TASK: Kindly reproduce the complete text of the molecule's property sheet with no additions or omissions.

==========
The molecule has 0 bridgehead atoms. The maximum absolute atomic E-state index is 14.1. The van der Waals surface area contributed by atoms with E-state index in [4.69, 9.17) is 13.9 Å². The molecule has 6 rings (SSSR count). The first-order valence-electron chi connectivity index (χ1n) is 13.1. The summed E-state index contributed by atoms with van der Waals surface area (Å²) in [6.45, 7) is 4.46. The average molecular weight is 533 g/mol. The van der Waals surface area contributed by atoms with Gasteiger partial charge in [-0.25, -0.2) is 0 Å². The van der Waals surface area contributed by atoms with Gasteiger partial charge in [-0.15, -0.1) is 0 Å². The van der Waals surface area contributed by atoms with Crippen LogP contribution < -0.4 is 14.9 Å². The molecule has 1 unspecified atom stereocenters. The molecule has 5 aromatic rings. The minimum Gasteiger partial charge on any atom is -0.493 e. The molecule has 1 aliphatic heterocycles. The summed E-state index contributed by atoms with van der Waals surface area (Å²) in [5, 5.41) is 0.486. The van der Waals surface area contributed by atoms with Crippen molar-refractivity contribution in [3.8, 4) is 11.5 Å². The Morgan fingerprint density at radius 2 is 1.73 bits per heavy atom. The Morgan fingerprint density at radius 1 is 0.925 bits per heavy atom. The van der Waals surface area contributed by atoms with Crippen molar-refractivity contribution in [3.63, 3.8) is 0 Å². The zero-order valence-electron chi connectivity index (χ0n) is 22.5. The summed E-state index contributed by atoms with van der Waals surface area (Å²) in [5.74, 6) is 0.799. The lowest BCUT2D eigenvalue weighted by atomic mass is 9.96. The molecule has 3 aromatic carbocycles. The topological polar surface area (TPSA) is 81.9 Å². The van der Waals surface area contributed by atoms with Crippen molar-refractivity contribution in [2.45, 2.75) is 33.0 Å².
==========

The molecule has 0 bridgehead atoms. The maximum absolute atomic E-state index is 14.1. The van der Waals surface area contributed by atoms with E-state index in [4.69, 9.17) is 13.9 Å². The molecule has 6 rings (SSSR count). The first-order valence-electron chi connectivity index (χ1n) is 13.1. The summed E-state index contributed by atoms with van der Waals surface area (Å²) in [6.45, 7) is 4.46. The average molecular weight is 533 g/mol. The van der Waals surface area contributed by atoms with Gasteiger partial charge in [-0.25, -0.2) is 0 Å². The van der Waals surface area contributed by atoms with Gasteiger partial charge in [-0.15, -0.1) is 0 Å². The van der Waals surface area contributed by atoms with Crippen LogP contribution < -0.4 is 14.9 Å². The molecule has 1 unspecified atom stereocenters. The molecule has 5 aromatic rings. The minimum Gasteiger partial charge on any atom is -0.493 e. The molecule has 1 aliphatic heterocycles. The summed E-state index contributed by atoms with van der Waals surface area (Å²) in [5, 5.41) is 0.486. The van der Waals surface area contributed by atoms with Crippen molar-refractivity contribution in [3.8, 4) is 11.5 Å². The Morgan fingerprint density at radius 2 is 1.73 bits per heavy atom. The Morgan fingerprint density at radius 1 is 0.925 bits per heavy atom. The van der Waals surface area contributed by atoms with Crippen molar-refractivity contribution in [3.63, 3.8) is 0 Å². The zero-order valence-electron chi connectivity index (χ0n) is 22.5. The summed E-state index contributed by atoms with van der Waals surface area (Å²) in [5.74, 6) is 0.799. The lowest BCUT2D eigenvalue weighted by atomic mass is 9.96. The molecule has 3 aromatic carbocycles. The topological polar surface area (TPSA) is 81.9 Å². The van der Waals surface area contributed by atoms with Crippen molar-refractivity contribution in [2.45, 2.75) is 33.0 Å².